The Montauk Project: what is the conspiracy theory that inspired Stranger Things, is it real - and history

Stranger Things is obviosuly a fantastical work of fiction that deals with the supernatural. Or is it?

What if we told you that elements of the show were actually inspired by ‘real life’ conspiracy theories?

We’re talking about the Montauk Project, a sinister US research operation that reads very much like the popular Netflix series.

Here is everything you need to know about it.

What is The Montauk Project conspiracy theory?

According to the Montauk Project conspiracy theory, a number of US government projects were carried out at Camp Hero or Montauk Air Force Station in Montauk, New York, with the aim of developing psychological warfare strategies and researching exotic technologies, such as time travel.

Is The Montauk Project conspiracy theory real?

Since the early 1980s, rumours regarding the Montauk Project have been circulating.

The extremely dubious testimony of Preston Nichols - who claimed to have unearthed suppressed memories of his own involvement and also alleges he was periodically kidnapped and forced to keep taking part - appears to be the source of the Montauk Project allegations.

Nichols was born on Long Island, New York, on in 1946, and claims to hold degrees in parapsychology, psychology and electrical engineering. He is the author of the Montauk Project series, a collection of books on the subject.

It’s likely that most of the main Stranger Things players will be reprising their roles once again for the final season (Photo: Netflix)

These books actually gave rise to the propogation of the conspiracy theory, and focus on US government and military experiments in areas like time travel, teleportation, mind control, extraterrestrial contact, and staging the ‘fake’ Apollo Moon landings.

Nichols has promoted speculation around the contents of the books; for instance, he stated in the first chapter, "Whether you read this as science fiction or non-fiction you are in for an amazing story," and labelled much of the content as "soft facts."

As such, the work has been classified as fiction because Nichols and, to a lesser extent, a man by the name of Stewart Swerdlow, who has repeatedly been found to contradict his own narrative, invented the entire account.

How did the Montauk Project inspire Stranger Things?

The Montauk Project served as the basis for Stranger Things, and ‘Montauk’ was even once used as the project's working title.

In April 2018, Stranger Things creators Matt and Ross Duffer rejected a plagiarism complaint against the show as "completely meritless".

The two were sued by director Charlie Kessler, who claimed they stole concepts for the popular Netflix series from his 2012 short film Montauk, and feature film script, The Montauk Project.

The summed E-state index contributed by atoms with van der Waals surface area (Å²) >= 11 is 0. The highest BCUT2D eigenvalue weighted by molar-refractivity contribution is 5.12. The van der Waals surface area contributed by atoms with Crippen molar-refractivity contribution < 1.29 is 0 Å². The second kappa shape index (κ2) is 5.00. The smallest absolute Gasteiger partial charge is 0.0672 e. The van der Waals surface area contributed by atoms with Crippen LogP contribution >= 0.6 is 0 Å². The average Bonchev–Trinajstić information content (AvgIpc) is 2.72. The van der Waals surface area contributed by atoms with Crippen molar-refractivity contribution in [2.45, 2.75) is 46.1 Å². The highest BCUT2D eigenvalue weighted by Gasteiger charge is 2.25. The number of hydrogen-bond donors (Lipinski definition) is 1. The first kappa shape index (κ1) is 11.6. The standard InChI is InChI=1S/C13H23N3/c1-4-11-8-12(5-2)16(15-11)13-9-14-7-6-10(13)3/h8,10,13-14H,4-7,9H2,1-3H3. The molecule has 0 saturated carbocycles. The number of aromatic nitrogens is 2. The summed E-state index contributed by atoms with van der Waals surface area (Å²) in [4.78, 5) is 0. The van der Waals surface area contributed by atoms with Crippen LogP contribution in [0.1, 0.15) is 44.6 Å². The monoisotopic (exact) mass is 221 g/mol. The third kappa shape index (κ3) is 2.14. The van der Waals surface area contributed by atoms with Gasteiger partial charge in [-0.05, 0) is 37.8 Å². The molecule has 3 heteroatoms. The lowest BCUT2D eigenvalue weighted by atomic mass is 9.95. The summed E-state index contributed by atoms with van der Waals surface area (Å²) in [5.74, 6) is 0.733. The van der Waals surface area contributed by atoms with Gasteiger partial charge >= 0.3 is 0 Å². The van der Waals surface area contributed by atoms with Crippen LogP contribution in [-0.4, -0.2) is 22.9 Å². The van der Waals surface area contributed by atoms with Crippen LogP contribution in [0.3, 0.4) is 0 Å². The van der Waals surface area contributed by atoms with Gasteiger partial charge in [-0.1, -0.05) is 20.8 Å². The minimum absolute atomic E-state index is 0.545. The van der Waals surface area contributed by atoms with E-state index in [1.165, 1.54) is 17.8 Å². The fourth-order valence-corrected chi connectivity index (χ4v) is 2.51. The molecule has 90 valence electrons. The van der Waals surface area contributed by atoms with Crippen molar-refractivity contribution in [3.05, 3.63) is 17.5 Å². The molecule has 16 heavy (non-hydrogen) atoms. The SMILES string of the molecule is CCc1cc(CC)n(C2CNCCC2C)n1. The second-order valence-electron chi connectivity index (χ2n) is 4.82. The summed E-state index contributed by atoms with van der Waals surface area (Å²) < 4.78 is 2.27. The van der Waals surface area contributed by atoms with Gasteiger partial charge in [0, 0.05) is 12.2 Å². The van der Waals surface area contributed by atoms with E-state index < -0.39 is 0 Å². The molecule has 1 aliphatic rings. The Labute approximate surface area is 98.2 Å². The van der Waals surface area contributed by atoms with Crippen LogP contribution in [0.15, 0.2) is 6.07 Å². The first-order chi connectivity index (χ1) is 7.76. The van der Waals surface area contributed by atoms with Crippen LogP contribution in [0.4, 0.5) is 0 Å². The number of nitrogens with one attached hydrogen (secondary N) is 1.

The director claimed to have pitched the project to the Duffer brothers at a gathering held in 2014 during the Tribeca Film Festival

According to the lawsuit, “the script, ideas, story and film” were discussed with the brothers and then used in Stranger Things.

The Duffer Brothers have remained tight-lipped regarding the show's potential connection to the ‘real’ Montauk Project (or any other potential government experiment).

They have only mentioned how "very painful" it was to drop the original Montauk moniker.

How much of the Montauk Project is in Stranger Things?

The connection between the show and the conspiracy is made even more obvious if you learn what its experiments supposedly involved.

In his books, Nichols describes his time working at Camp Hero on the covert experiments, particularly in the 1970s when he claimed to have contributed to the creation of a piece of furniture known as the "Montauk Chair," which employed electromagnetics to magnify psychic abilities.

Additionally, Nichols describes the use of young boys for research purposes, some of which were were even sent through a portal into the void of spacetime.

These abductees are referred to as the "Montauk Boys" in Nichols' book, and ever since Nichols began talking about their recovered memories, other Long Island men have “learned” that Camp Hero scientists frequently kidnapped them from their homes in order to "break" them psychologically, so that they could implant subconscious commands.

Nichols asserts that after several years of testing with the Montauk Chair, they were able to dependably travel to several eras and locations - even to Mars.

At one point, however, Nichols' bosses ordered him to switch on the Montauk Chair and leave it running until 12 August 1983.

By turning on another time machine, the Montauk Project supposedly succeeded in creating a time wormhole to 1943 with electricity at both ends.